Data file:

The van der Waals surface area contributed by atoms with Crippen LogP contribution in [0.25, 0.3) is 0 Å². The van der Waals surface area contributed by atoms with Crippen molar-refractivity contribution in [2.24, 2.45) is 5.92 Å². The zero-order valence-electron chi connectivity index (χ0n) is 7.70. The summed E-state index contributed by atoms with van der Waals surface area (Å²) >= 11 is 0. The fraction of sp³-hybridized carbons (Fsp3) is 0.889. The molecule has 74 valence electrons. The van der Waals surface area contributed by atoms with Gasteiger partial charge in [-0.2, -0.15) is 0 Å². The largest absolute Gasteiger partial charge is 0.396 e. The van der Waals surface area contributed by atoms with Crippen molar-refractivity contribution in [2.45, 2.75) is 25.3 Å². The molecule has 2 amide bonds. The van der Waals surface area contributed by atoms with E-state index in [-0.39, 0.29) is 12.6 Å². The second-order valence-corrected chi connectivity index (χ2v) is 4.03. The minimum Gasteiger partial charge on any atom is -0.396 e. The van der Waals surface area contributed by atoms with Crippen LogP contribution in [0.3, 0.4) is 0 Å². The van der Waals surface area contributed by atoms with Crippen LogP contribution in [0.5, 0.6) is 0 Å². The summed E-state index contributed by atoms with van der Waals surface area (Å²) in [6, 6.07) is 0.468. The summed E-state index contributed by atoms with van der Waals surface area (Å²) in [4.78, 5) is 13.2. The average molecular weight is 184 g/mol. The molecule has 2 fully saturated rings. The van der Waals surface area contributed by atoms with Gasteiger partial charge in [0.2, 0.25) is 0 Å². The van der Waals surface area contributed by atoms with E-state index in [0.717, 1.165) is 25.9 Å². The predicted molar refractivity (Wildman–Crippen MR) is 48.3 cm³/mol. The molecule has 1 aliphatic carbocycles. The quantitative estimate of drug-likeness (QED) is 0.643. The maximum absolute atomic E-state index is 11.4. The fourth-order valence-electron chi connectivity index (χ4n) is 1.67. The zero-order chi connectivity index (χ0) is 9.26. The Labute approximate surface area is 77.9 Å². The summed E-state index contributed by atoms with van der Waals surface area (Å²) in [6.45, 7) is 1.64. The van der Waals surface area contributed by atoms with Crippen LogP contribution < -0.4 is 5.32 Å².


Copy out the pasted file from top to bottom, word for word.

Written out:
The van der Waals surface area contributed by atoms with Crippen LogP contribution in [0.25, 0.3) is 0 Å². The van der Waals surface area contributed by atoms with Crippen molar-refractivity contribution in [2.24, 2.45) is 5.92 Å². The zero-order valence-electron chi connectivity index (χ0n) is 7.70. The summed E-state index contributed by atoms with van der Waals surface area (Å²) >= 11 is 0. The fraction of sp³-hybridized carbons (Fsp3) is 0.889. The molecule has 74 valence electrons. The van der Waals surface area contributed by atoms with Gasteiger partial charge in [-0.2, -0.15) is 0 Å². The largest absolute Gasteiger partial charge is 0.396 e. The van der Waals surface area contributed by atoms with Crippen molar-refractivity contribution in [2.45, 2.75) is 25.3 Å². The molecule has 2 amide bonds. The van der Waals surface area contributed by atoms with E-state index in [-0.39, 0.29) is 12.6 Å². The second-order valence-corrected chi connectivity index (χ2v) is 4.03. The minimum Gasteiger partial charge on any atom is -0.396 e. The van der Waals surface area contributed by atoms with Crippen LogP contribution in [0.3, 0.4) is 0 Å². The van der Waals surface area contributed by atoms with Crippen LogP contribution in [0.5, 0.6) is 0 Å². The summed E-state index contributed by atoms with van der Waals surface area (Å²) in [6, 6.07) is 0.468. The summed E-state index contributed by atoms with van der Waals surface area (Å²) in [4.78, 5) is 13.2. The average molecular weight is 184 g/mol. The molecule has 2 fully saturated rings. The van der Waals surface area contributed by atoms with Gasteiger partial charge in [0.2, 0.25) is 0 Å². The van der Waals surface area contributed by atoms with E-state index in [0.717, 1.165) is 25.9 Å². The predicted molar refractivity (Wildman–Crippen MR) is 48.3 cm³/mol. The molecule has 1 aliphatic carbocycles. The quantitative estimate of drug-likeness (QED) is 0.643. The maximum absolute atomic E-state index is 11.4. The fourth-order valence-electron chi connectivity index (χ4n) is 1.67. The zero-order chi connectivity index (χ0) is 9.26. The Labute approximate surface area is 77.9 Å². The summed E-state index contributed by atoms with van der Waals surface area (Å²) in [6.45, 7) is 1.64. The van der Waals surface area contributed by atoms with Crippen LogP contribution < -0.4 is 5.32 Å².